Thirty-three years together and the Lee Valley String Band are better than ever writes David Monagan.
IF YOU want a unique musical experience, full of joyous, foot-stomping American songs like the Yellow Rose of Texas or Are You from Dixie?, there's no need to head to Austin or Alabama, no sir. Go to Cork.
That's right, Cork.
Because in the heart of that quirky city lies a hidden treasure that has been quietly burnished and enriched for decades, and about which a documentary by Declan O'Connell of the Wild Acre production company is now being prepared. The documentary will be shown at the Cork Film Festival in the autumn.
Every Monday night, Ireland's secret stash of Willie Nelsons a salty dog eightsome called the Lee Valley String Band sidle into the Corner House for a session that, in one venue or another, has gone on now for 33 years. It was 1968, year of the Paris riots, of the Tet Offensive in Vietnam, of the Jimi Hendrix Experience and Haight Ashbury, when the band formed.
The participants in most of those events have reinvented themselves many times since, or passed on.
But not these bluegrass boys, whose nucleus banjo-strumming leader Mick Daly, 50; autoharp player and lonesome-voiced Christy Twomey, 56; mandolinist Mick Murphy, 50; guitarist Mick O'Brien, 52 has stuck to their common love ever since. Other founding musicians like the celebrated Niall and Colm Toner left for Dublin in the early years.
The Lee Valley String Band today offers an extraordinarily rich and multi-layered musical sound, a raucous twang of celebration propelled by just about any instrument upon which man can nail a string.
"Young blood" has been added in the mid-40s forms of Hal O'Neill, a former rock guitarist now improvising on fiddle when he's not teaching second-level English; Kevin Gill, a Crawford art professor who coaxes steel slide riffs off a Dobro resonator guitar, or Pete Brennan, who strums on a 153-year-old Hungarian upright bass. Then there's the mandolin-playing pup Brendan Butler, 35, whose high, Hank Williams singing, steeped in seven years of Kentucky living, conveys all the heartbreak of Appalachia, along with the Irish and Scottish hills and heaths whose spirit breathe throughout so much of bluegrass music.
Actually, every member of the band sings, belting out refrains like Give me back my five dollars I paid for my wife, with a vocal umph that is part of Lee Valley's special appeal.
Last summer, the group had a brush with the big time, playing before a crowd of over 7,000 at the Denmark Tonder Festival. They were still euphoric when they took to the stage at the Corner House in late August and let loose, with added muscle from Dublin's Rough Deal Band, with one of the most exhilarating performances of the Cork Folk Festival.
One sensed they could be a hit on the American circuit, if they cared to reach for the bright lights. But they're content to be merely scheduled as a centrepiece of the determinedly unadvertised next Cork Folk Festival in August, which offers about as exhilarating and intimate a range of musical experiences as Mother Ireland has left for those with an ear to her past.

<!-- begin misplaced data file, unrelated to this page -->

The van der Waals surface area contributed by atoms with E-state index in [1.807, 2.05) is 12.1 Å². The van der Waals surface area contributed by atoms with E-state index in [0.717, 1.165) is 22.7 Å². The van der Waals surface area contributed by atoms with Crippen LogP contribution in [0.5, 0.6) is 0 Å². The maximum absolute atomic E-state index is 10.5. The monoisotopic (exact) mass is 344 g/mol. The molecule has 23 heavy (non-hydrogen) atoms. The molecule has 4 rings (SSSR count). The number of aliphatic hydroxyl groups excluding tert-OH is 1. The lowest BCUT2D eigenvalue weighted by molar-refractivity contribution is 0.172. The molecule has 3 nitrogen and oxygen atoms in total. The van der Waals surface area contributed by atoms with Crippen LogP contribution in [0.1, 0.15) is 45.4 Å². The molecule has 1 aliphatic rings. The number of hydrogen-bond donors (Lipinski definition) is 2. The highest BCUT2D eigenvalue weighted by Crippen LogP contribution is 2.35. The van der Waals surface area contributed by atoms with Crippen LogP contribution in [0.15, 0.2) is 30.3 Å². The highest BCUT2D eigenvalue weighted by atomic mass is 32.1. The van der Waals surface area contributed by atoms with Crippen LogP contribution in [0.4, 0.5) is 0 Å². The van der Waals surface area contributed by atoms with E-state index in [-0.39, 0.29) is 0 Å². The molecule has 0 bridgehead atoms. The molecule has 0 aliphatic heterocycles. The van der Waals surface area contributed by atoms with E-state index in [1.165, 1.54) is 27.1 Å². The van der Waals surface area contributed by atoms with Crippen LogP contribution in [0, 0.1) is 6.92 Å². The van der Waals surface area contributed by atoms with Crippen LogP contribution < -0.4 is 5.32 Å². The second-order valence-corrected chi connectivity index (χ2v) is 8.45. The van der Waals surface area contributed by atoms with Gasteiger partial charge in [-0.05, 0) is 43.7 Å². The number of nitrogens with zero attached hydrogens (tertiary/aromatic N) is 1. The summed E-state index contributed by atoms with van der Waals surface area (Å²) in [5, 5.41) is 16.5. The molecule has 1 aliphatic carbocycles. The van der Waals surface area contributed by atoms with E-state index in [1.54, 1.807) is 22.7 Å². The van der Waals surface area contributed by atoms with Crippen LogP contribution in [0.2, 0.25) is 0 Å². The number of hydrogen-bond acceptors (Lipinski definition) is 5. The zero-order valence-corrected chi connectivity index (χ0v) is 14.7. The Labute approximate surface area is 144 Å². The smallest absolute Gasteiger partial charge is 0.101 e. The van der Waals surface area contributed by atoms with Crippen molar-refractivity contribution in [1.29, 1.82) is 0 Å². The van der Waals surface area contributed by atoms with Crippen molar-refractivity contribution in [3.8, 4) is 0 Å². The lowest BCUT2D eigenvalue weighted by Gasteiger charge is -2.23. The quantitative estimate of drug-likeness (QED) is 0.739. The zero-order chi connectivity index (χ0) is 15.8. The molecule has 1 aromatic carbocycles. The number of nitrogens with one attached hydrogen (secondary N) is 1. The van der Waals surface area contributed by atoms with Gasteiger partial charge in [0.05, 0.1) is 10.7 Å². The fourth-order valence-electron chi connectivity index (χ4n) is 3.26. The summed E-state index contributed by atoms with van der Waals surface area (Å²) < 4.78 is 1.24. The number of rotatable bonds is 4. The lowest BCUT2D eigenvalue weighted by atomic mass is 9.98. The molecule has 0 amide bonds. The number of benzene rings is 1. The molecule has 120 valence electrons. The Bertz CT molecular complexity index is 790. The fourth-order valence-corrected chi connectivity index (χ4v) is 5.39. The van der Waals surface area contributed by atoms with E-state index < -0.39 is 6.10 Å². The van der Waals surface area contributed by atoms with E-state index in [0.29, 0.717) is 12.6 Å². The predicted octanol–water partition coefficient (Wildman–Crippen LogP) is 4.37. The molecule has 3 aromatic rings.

Lee Valley's secret strength may lie in the fact that they are so determinedly unprofessional, so hillbilly natural. Fergal Mac Gabhann, the owner of the Corner House and a great supporter of Cork's traditional music scene, put it this way: "Getting the eight of them out to Denmark was one of the biggest organisational challenges Ireland has ever faced."
"Could we do more? Hardly at this stage of our lives," Mick sighed.
"We wouldn't even be together now if we were more of a professional band because we would have gone our separate ways," added Mick Tana (after Montana) O'Brien, who drives a forklift when not drawing or writing songs. No, the boys from the Lee Valley String Band just play for the love it. They'd much rather tell about all the great crack they've had, crazy times driving to festivals around Ireland in an unheated white VW bus (naturally called "The Bosch!"), the old pub gigs in Captain Macky's or Dr John's or the Donkey's Ears (all gone), the moments on RTÉ, or at the Belfast Festival in 1998.
"We just don't give a f**k," roared Christy Twomey. And he means it. One of the band's most revered influences, the great American songwriter Bill Monroe, found that out a while back on a visit to Cork. With much anticipation, the famousbluegrass man was brought to Twomey's house for a Sunday morning introduction. But Christy, who had been drinking the night before, refused to get out of bed.
In fact, the band would have never cut its wonderful 1998 CD, Corner Boys, without the intercession of the accomplished Nashville record producer (Nancy Griffith, John Prine, Iris DeMent, etc) Jim Rooney.
The CD was entitled Corner Boys, but these corner boys are delighted to have figured out a way to drink (rather impressively) for free.
So the Lee Valley boys pluck on. Tana worries that Ireland's interest in the music they love may soon die out.
But the others insist that the taste for old-timey bluegrass music is actually stronger than when they started. Christy, however, gets back to the central point: "We're getting older, and we still don't give a f**k."
* The Corner House, 7 Coburg Street, tel (021) 450-0655, has CDs available, and there may eventually be a second edition. On Sundays, several of the boys play with a mike at An Spailpín Fánach.